Apple confirmed that it had bought Topsy Labs, a research company that could help Apple better understand what people are talking about on social media networks like Twitter. While Apple has built some of its software to work with Twitter’s service, it remained unclear why a hardware maker like Apple would be interested in Topsy. While the relevance of the buyout to Apple is still in question, one reason for acquisition is estimated to be a better understanding of the use and integration of social media in the development of their flagship internet browser, Safari.
It is not strange that Apple stays under covers about its products and services and has a strict no-disclosure policy about its products that a lot of other companies boast about – like processors and the make of RAMs they are using in their devices. It is this secrecy that had given Apple its elitist air that it rides on (irrespective of the design being at the forefront). Apple is not known for being social – rather, it is known for being buttoned up about everything it does. Acquiring Topsy could just mean that Apple wants to eavesdrop on the public and their opinion about Apple and its services on social media but that looks unlikely. The buy-out is an absurd one just because Topsy doesn’t fit in the Apple’s current operational gamut.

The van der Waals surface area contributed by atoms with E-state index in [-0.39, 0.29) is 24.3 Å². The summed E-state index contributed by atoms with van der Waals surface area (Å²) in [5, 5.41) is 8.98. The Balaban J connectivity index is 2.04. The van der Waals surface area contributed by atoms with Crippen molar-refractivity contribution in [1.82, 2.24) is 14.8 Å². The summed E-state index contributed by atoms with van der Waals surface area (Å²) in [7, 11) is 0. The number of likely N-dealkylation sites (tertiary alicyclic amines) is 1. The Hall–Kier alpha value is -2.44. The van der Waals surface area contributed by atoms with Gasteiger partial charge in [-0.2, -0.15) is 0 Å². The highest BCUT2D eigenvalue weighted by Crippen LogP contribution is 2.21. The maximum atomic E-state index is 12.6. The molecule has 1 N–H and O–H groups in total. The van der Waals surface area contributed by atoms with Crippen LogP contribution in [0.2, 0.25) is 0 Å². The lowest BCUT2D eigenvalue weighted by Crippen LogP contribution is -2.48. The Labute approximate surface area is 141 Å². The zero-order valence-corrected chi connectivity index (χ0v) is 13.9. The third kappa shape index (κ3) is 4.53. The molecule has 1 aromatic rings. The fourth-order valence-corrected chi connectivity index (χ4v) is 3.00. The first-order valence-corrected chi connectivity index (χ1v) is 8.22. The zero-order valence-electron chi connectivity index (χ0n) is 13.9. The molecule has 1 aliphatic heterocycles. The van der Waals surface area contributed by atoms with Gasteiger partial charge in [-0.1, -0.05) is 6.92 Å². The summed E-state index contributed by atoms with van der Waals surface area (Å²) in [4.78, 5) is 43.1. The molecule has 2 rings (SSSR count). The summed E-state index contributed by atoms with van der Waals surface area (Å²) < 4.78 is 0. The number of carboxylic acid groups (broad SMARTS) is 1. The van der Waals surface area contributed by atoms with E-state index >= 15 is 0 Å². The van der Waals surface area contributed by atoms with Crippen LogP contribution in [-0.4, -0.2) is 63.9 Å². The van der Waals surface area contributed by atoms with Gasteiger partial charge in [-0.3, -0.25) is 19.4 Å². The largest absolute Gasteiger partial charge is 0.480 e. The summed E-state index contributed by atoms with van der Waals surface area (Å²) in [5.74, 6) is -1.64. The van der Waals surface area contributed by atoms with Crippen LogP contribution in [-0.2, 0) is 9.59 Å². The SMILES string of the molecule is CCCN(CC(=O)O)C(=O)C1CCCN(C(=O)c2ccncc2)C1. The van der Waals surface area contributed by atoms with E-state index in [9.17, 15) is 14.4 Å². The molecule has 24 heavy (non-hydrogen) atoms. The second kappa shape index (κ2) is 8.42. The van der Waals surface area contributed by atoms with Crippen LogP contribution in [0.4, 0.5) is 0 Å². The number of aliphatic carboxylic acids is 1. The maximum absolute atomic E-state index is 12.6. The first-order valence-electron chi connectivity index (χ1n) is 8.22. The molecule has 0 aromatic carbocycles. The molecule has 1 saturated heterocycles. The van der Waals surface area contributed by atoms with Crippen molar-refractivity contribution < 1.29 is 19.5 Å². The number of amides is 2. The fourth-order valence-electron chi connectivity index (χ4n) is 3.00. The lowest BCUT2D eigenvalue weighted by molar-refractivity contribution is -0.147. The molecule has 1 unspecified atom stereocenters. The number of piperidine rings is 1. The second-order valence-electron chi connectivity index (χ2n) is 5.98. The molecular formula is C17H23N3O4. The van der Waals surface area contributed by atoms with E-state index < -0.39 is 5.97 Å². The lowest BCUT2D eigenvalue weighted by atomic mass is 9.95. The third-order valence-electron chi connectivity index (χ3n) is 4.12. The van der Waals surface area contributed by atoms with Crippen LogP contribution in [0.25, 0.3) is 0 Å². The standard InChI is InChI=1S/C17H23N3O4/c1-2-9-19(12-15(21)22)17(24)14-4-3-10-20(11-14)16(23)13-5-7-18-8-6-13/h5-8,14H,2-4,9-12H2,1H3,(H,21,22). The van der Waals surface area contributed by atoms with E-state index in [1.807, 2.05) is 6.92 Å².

Apple typically buys companies that can offer an immediate feature, service or enhancement to its hardware customers. It does not acquire companies that simply provide it with a particular service that it could access without owning them. This includes component makers and partners like Foxconn or Yahoo. Is Apple planning a social media integration of its iOS platform? A lot of device manufacturers do make the social media integration a point of USP; but does Apple really need that? Speculators are also talking about Apple being interested in location specific trends, now that it is entering newer markets like India. The iPad buy back scheme is also an example of non-traditional move by Apple.
Image Source | dbth